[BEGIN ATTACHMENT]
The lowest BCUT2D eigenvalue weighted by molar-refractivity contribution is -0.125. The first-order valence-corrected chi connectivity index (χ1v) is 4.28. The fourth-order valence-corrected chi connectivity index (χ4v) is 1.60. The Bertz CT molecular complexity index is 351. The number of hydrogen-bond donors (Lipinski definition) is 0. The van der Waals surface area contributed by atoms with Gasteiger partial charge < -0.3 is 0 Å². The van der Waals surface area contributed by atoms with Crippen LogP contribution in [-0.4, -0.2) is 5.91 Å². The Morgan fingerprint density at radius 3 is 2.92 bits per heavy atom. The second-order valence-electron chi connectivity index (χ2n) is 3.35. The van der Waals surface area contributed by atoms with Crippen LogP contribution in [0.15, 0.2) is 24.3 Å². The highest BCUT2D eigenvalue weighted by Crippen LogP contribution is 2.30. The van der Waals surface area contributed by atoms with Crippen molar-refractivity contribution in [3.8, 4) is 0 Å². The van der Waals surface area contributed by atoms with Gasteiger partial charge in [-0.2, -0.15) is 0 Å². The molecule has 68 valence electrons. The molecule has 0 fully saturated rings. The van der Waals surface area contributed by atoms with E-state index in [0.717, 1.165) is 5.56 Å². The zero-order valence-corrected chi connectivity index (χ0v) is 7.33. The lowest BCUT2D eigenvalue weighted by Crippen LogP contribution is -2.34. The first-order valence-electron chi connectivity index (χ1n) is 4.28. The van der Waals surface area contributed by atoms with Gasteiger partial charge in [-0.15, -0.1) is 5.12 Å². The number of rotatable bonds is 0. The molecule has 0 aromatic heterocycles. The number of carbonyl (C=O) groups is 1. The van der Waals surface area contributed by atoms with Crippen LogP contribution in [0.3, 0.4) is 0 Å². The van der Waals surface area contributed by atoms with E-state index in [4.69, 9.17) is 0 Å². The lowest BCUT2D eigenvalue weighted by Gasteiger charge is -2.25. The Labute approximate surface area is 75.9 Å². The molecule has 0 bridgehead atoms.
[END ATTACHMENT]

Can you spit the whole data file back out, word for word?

The lowest BCUT2D eigenvalue weighted by molar-refractivity contribution is -0.125. The first-order valence-corrected chi connectivity index (χ1v) is 4.28. The fourth-order valence-corrected chi connectivity index (χ4v) is 1.60. The Bertz CT molecular complexity index is 351. The number of hydrogen-bond donors (Lipinski definition) is 0. The van der Waals surface area contributed by atoms with Gasteiger partial charge < -0.3 is 0 Å². The van der Waals surface area contributed by atoms with Crippen LogP contribution in [-0.4, -0.2) is 5.91 Å². The Morgan fingerprint density at radius 3 is 2.92 bits per heavy atom. The second-order valence-electron chi connectivity index (χ2n) is 3.35. The van der Waals surface area contributed by atoms with Crippen LogP contribution in [0.15, 0.2) is 24.3 Å². The highest BCUT2D eigenvalue weighted by Crippen LogP contribution is 2.30. The van der Waals surface area contributed by atoms with Crippen molar-refractivity contribution in [3.8, 4) is 0 Å². The van der Waals surface area contributed by atoms with Gasteiger partial charge in [-0.2, -0.15) is 0 Å². The molecule has 68 valence electrons. The molecule has 0 fully saturated rings. The van der Waals surface area contributed by atoms with E-state index in [0.717, 1.165) is 5.56 Å². The zero-order valence-corrected chi connectivity index (χ0v) is 7.33. The lowest BCUT2D eigenvalue weighted by Crippen LogP contribution is -2.34. The first-order valence-electron chi connectivity index (χ1n) is 4.28. The van der Waals surface area contributed by atoms with Gasteiger partial charge in [-0.15, -0.1) is 5.12 Å². The number of rotatable bonds is 0. The molecule has 0 aromatic heterocycles. The number of carbonyl (C=O) groups is 1. The van der Waals surface area contributed by atoms with Crippen LogP contribution in [0.3, 0.4) is 0 Å². The van der Waals surface area contributed by atoms with E-state index in [4.69, 9.17) is 0 Å². The lowest BCUT2D eigenvalue weighted by Gasteiger charge is -2.25. The Labute approximate surface area is 75.9 Å². The molecule has 0 bridgehead atoms.